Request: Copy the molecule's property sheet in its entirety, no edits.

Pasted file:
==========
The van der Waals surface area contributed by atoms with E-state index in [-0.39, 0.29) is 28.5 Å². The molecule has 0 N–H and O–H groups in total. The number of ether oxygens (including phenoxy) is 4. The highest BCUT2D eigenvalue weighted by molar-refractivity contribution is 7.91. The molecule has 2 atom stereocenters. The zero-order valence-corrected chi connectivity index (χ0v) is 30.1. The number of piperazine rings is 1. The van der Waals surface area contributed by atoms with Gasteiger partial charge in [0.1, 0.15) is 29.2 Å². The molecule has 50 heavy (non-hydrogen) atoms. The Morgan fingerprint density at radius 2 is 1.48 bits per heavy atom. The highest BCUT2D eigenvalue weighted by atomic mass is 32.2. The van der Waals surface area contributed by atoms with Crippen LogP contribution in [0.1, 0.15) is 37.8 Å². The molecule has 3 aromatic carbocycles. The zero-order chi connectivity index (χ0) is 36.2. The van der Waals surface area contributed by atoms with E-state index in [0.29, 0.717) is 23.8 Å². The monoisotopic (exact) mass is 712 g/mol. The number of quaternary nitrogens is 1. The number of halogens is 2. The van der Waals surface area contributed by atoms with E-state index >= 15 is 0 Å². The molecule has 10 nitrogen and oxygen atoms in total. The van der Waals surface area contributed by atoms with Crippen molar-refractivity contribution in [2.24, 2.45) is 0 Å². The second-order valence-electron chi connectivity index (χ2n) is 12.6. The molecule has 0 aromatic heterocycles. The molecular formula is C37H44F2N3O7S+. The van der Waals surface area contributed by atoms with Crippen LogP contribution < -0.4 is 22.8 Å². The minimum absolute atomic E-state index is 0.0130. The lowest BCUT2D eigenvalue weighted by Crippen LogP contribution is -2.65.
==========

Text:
The van der Waals surface area contributed by atoms with E-state index in [-0.39, 0.29) is 28.5 Å². The molecule has 0 N–H and O–H groups in total. The number of ether oxygens (including phenoxy) is 4. The highest BCUT2D eigenvalue weighted by molar-refractivity contribution is 7.91. The molecule has 2 atom stereocenters. The zero-order valence-corrected chi connectivity index (χ0v) is 30.1. The number of piperazine rings is 1. The van der Waals surface area contributed by atoms with Gasteiger partial charge in [0.1, 0.15) is 29.2 Å². The molecule has 50 heavy (non-hydrogen) atoms. The Morgan fingerprint density at radius 2 is 1.48 bits per heavy atom. The highest BCUT2D eigenvalue weighted by atomic mass is 32.2. The van der Waals surface area contributed by atoms with Crippen LogP contribution in [0.1, 0.15) is 37.8 Å². The molecule has 3 aromatic carbocycles. The zero-order chi connectivity index (χ0) is 36.2. The van der Waals surface area contributed by atoms with E-state index in [0.29, 0.717) is 23.8 Å². The monoisotopic (exact) mass is 712 g/mol. The number of quaternary nitrogens is 1. The number of halogens is 2. The van der Waals surface area contributed by atoms with E-state index >= 15 is 0 Å². The molecule has 10 nitrogen and oxygen atoms in total. The van der Waals surface area contributed by atoms with Crippen molar-refractivity contribution in [2.24, 2.45) is 0 Å². The second-order valence-electron chi connectivity index (χ2n) is 12.6. The molecule has 0 aromatic heterocycles. The molecular formula is C37H44F2N3O7S+. The van der Waals surface area contributed by atoms with Crippen LogP contribution < -0.4 is 22.8 Å². The minimum absolute atomic E-state index is 0.0130. The lowest BCUT2D eigenvalue weighted by Crippen LogP contribution is -2.65.